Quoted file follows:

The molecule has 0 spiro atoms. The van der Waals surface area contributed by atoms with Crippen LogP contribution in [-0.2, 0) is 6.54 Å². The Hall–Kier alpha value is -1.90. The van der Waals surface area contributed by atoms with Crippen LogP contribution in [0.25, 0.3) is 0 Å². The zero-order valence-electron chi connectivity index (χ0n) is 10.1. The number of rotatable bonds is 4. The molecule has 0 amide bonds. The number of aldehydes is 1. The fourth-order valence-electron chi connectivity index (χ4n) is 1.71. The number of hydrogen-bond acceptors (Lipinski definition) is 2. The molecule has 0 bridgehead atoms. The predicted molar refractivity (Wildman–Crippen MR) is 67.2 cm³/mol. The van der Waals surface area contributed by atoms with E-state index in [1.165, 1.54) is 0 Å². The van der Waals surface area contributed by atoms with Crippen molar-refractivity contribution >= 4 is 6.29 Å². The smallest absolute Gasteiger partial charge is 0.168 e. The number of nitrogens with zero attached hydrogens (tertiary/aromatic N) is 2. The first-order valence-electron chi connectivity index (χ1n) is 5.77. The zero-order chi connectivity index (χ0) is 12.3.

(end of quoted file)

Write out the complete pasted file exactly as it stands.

The molecule has 0 spiro atoms. The van der Waals surface area contributed by atoms with Crippen LogP contribution in [-0.2, 0) is 6.54 Å². The Hall–Kier alpha value is -1.90. The van der Waals surface area contributed by atoms with Crippen LogP contribution in [0.25, 0.3) is 0 Å². The zero-order valence-electron chi connectivity index (χ0n) is 10.1. The number of rotatable bonds is 4. The molecule has 0 amide bonds. The number of aldehydes is 1. The fourth-order valence-electron chi connectivity index (χ4n) is 1.71. The number of hydrogen-bond acceptors (Lipinski definition) is 2. The molecule has 0 bridgehead atoms. The predicted molar refractivity (Wildman–Crippen MR) is 67.2 cm³/mol. The van der Waals surface area contributed by atoms with E-state index in [1.165, 1.54) is 0 Å². The van der Waals surface area contributed by atoms with Crippen molar-refractivity contribution >= 4 is 6.29 Å². The smallest absolute Gasteiger partial charge is 0.168 e. The number of nitrogens with zero attached hydrogens (tertiary/aromatic N) is 2. The first-order valence-electron chi connectivity index (χ1n) is 5.77. The zero-order chi connectivity index (χ0) is 12.3.